Student Turned Teacher

marketing the muse copyIn 1997, having completed only three short stories, this fledgling writer worked up the courage to attend The Santa Barbara Writers Conference.  On the first evening they held a casual get-to-know-you barbeque around the hotel pool area, where I met a smattering of other attendees, one being Marla Miller.

She was a seasoned regular who seemed to know everyone at the gathering, and she graciously gave me some pointers about the lay of the land, and recommendations regarding workshop leaders.  At that time Marla wrote a column for her local newspaper, her compensation being little more than a byline, while passionately working on a book manuscript.

That week turned magical for me.  I honed my skills, found writerly friends, and gained the confidence to think of myself as one of them.  From then on, like Marla, I took the yearly pilgrimage to SBWC.

Two years later at the opening soiree I learned Marla’s hard work paid off and her writing dream had been realized.  Simon and Schuster published her book titled, All American Girls: The USA National Soccer Team.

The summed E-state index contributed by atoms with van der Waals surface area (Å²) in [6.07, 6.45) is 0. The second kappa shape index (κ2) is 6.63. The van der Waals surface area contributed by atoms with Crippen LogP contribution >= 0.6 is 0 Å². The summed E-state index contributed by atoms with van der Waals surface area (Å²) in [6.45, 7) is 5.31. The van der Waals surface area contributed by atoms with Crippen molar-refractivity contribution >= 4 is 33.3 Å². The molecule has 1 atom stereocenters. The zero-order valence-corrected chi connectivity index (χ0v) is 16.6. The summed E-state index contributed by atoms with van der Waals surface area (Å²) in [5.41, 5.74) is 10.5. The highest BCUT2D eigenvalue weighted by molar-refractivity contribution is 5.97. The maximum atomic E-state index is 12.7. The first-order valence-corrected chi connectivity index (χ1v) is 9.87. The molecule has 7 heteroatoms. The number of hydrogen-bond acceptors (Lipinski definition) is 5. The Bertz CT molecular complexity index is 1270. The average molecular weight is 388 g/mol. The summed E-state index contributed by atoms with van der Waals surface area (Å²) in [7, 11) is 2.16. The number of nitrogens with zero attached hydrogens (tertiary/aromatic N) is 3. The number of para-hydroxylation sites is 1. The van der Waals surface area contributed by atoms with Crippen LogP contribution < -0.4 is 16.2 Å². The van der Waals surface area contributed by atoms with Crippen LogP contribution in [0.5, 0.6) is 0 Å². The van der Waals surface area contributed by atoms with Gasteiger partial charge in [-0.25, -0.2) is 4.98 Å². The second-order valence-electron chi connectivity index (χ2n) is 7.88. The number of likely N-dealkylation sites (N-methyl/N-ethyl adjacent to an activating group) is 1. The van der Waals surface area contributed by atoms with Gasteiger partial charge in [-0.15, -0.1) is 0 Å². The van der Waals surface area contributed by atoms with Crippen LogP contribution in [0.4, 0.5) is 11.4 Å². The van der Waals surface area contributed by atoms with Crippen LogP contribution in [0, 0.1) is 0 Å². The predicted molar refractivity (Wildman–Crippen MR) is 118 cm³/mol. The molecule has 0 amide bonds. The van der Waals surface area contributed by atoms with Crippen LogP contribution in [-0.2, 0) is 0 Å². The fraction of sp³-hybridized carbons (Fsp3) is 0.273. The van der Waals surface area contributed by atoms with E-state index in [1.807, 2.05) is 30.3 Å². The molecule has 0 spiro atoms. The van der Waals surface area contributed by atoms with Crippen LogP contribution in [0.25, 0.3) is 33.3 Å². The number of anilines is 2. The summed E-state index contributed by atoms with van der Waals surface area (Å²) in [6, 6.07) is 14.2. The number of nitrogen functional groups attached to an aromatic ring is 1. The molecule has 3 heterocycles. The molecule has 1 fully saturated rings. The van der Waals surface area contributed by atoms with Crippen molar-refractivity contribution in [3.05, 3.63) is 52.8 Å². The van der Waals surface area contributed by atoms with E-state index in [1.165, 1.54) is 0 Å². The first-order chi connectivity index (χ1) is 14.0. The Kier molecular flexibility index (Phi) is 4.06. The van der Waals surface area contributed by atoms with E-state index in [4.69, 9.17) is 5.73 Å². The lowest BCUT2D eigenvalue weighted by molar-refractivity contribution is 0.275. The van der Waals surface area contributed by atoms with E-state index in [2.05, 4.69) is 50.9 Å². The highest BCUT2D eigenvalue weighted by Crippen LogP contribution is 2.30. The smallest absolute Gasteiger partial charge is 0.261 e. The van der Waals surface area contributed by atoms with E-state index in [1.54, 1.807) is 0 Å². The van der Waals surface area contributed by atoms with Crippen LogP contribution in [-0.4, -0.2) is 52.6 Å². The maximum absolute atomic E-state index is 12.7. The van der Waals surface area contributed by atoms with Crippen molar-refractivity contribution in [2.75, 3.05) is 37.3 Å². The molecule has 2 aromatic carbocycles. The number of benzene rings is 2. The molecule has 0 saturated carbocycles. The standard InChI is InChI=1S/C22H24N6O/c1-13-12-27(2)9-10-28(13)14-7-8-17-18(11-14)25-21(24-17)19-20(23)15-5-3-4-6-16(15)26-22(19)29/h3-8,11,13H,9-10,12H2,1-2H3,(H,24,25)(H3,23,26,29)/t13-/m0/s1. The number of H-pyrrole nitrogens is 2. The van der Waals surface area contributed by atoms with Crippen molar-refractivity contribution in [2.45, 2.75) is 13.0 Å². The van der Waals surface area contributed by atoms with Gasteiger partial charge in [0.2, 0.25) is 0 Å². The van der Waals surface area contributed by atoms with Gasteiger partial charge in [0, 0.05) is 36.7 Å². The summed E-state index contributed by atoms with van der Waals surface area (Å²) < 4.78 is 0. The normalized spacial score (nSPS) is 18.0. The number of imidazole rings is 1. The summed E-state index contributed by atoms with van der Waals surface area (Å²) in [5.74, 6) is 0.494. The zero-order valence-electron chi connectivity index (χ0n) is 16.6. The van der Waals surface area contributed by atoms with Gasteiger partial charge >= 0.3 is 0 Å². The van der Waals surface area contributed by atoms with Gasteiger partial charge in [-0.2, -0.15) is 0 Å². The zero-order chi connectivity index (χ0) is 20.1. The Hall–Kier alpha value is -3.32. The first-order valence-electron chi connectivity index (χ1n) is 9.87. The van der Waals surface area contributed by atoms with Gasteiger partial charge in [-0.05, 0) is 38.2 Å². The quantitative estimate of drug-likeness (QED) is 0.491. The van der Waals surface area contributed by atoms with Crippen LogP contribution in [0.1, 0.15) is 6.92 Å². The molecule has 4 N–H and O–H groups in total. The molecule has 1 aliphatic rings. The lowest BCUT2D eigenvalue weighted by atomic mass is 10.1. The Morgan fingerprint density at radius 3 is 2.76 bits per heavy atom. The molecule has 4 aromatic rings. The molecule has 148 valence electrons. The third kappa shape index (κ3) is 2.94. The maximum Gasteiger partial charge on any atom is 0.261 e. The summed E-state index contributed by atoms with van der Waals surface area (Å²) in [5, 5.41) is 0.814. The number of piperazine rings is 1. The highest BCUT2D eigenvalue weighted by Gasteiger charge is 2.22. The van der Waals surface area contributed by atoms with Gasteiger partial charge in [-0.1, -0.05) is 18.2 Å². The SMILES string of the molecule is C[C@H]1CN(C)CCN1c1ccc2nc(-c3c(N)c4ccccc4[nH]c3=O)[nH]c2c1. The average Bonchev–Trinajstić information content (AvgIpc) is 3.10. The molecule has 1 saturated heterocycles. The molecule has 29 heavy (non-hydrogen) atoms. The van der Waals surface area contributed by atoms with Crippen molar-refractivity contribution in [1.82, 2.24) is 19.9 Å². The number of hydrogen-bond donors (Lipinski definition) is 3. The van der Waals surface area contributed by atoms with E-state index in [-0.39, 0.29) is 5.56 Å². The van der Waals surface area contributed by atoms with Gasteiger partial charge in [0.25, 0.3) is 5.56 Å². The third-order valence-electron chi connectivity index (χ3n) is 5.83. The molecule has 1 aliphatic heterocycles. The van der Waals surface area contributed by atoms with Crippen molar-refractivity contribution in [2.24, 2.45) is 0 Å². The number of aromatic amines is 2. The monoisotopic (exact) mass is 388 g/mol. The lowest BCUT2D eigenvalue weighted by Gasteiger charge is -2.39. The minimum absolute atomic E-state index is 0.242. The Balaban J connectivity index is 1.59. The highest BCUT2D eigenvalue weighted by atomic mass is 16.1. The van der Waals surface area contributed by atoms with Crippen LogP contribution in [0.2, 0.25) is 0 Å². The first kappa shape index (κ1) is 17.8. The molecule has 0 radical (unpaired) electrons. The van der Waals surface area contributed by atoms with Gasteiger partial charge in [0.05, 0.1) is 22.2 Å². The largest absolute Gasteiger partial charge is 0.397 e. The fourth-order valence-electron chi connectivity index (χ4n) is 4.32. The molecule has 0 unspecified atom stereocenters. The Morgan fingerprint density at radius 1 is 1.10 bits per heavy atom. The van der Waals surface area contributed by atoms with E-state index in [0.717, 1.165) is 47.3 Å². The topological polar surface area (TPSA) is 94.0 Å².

I was not able to attend in 2002, and low and behold when I returned in 2003, Marla the student had turned teacher.  She tackled the much needed topic of marketing.  Her workshop not only focused on what it takes to “hook” an agent or publisher, but also on the daunting tasks that the author must tackle AFTER their masterpiece has been written.

Marla the cheerleader, mentor, and gatherer of inspirational guest speakers affirmed, whether you’re an indie author or traditionally published, there’s no difference in the amount of work it takes to get your name out there. Through the years since, this passionate, whirlwind of a woman hasn’t slowed down.  Her marketing message is stronger than ever.  Her workshops are packed.  And, along the way she created her brand:  Marla Miller’s Marketing The Muse.   Check out her website, and say Hi for me.

Fast forward to SBWC, 2013.  I was honored to be asked to participate in one of her workshops as a guest speaker rather than a pupil.  During that afternoon class I found myself, if ever-so-briefly, also a student turned teacher.  Thanks, Marla.

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